Many thanks to those of you who attended the UK Bioscience Forum earlier this week. And for those of you who couldn’t make it, or would like a refresher, we are pleased to be able to publish the first in a series of blogs from the event, starting with an account of one of the most inspirational and compelling sessions of the day.
“Being told that my 5 year old son was going to go blind was devastating” – those were the words of Emma Salisbury, a member of the panel for the ‘Helping Tommy – finding a treatment for Choroideremia’ session at the recent UK Bioscience Forum. Tommy was diagnosed with Choroideremia, an x-linked disorder inherited by males that causes the deterioration of sight, eventually leading to blindness – a disease most people can’t pronounce, let alone spell. Emma’s Grandfather went blind at an early age and she, her Mother and her daughter are carriers of the condition.
There are no approved therapies for Choroideremia and Emma couldn’t sit back and do nothing – she had to do something to help her son. She contacted Fight for Sight, the largest charity in the UK dedicated to funding eye research, and she, her family and her friends worked tirelessly to raise the money in order fund additional research into the disease. That funding was used to further some pioneering gene therapy work by Professor Miguel Seabra which led to a collaboration with Professor Robert MacLaren, a surgeon from Oxford University.
Syncona, a subsidiary of the Wellcome Trust, set up the company NighstaRx who are continuing this work, with six patients treated to date. Each patient is treated with a small virus known as an Adeno-associated Virus – an AAV – that has been modified to carry a working copy of the Choroideremia Gene. The retina is detached then a solution containing the virus is injected into the back of the eye. What is remarkable is that in all the patients the retina re-attached without incident, but what is more remarkable is the data!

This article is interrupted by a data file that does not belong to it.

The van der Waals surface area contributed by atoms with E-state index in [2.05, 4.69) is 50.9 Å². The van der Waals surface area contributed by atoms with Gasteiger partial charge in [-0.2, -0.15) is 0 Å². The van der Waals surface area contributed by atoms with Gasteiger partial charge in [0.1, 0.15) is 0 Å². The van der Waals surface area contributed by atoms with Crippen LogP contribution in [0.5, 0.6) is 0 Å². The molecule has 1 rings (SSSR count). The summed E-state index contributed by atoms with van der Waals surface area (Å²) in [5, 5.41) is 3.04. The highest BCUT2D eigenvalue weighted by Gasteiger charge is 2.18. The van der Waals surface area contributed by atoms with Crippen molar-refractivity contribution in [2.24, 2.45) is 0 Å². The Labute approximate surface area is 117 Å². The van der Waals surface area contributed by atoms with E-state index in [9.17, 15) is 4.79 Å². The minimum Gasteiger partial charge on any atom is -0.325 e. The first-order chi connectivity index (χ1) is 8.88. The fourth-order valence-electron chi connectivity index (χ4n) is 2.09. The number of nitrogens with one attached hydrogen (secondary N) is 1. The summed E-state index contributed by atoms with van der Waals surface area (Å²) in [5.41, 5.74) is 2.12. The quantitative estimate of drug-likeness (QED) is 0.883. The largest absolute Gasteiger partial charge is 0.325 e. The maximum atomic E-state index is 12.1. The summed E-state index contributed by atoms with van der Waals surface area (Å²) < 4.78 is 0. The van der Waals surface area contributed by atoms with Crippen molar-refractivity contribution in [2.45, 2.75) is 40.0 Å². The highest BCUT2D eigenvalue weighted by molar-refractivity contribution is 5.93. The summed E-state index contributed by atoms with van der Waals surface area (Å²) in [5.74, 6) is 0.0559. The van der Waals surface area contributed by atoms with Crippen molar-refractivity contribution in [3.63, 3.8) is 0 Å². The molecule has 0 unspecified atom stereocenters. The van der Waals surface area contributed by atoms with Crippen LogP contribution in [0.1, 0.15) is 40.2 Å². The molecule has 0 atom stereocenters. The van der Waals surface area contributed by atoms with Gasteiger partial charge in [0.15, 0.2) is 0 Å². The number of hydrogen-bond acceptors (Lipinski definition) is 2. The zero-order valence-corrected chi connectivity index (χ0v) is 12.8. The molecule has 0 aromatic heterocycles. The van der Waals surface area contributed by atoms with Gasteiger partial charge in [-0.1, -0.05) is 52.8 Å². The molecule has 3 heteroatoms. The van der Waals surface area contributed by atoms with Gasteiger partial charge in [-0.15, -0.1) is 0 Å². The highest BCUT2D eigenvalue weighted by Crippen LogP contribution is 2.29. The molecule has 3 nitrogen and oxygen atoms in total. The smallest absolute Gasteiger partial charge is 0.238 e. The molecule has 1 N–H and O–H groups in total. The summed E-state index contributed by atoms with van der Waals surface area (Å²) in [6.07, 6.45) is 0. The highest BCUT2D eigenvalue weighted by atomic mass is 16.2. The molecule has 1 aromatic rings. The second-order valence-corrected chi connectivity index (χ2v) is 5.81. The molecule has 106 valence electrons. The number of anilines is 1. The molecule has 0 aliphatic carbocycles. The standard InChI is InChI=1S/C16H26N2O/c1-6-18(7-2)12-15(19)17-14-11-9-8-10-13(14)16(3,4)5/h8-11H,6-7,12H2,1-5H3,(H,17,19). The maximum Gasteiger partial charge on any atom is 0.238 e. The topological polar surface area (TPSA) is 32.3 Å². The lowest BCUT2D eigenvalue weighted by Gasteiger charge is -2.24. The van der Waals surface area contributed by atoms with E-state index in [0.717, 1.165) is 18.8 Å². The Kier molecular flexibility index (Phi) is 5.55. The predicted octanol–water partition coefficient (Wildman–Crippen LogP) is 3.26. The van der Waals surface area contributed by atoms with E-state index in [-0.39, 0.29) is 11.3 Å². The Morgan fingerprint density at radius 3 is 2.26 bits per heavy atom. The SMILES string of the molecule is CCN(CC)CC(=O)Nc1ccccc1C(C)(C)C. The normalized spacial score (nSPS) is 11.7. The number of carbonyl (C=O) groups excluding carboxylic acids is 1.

Some of these data were published in the Lancet medical journal in January of this year and one of the patients, Jonathan Wyatt, talked to the BBC about the miraculous improvement: http://www.bbc.co.uk/news/health-25718064
After being treated he said:
“My left eye, which has always been the weaker one, was that which was treated as part of this trial…Now when I watch a football match on the TV, if I look at the screen with my left eye alone, it is as if someone has switched on the floodlights. The green of the pitch is brighter, and the numbers on the shirts are much clearer.”
Another treated patient, Wayne Thomson, gave NighstaRx its name. He told us:
“One night in the summer, my wife called me outside as it was a particularly starry evening. As I looked up, I was amazed that I was able to see a few stars. I hadn’t seen stars for a long, long time…”
During the session, Michele Acton, the CEO of Fight for Sight and Chris Hollowood and Melanie Lee, the Chairman and CEO of NighstaRx talked passionately about their hopes for the future of Choroideremia suffers like Tommy, and that one day there will be a cure for this devastating disease. The future is certainly looking brighter thanks to the gene therapy work being conducted by Professor MacLaren and his team in Oxford.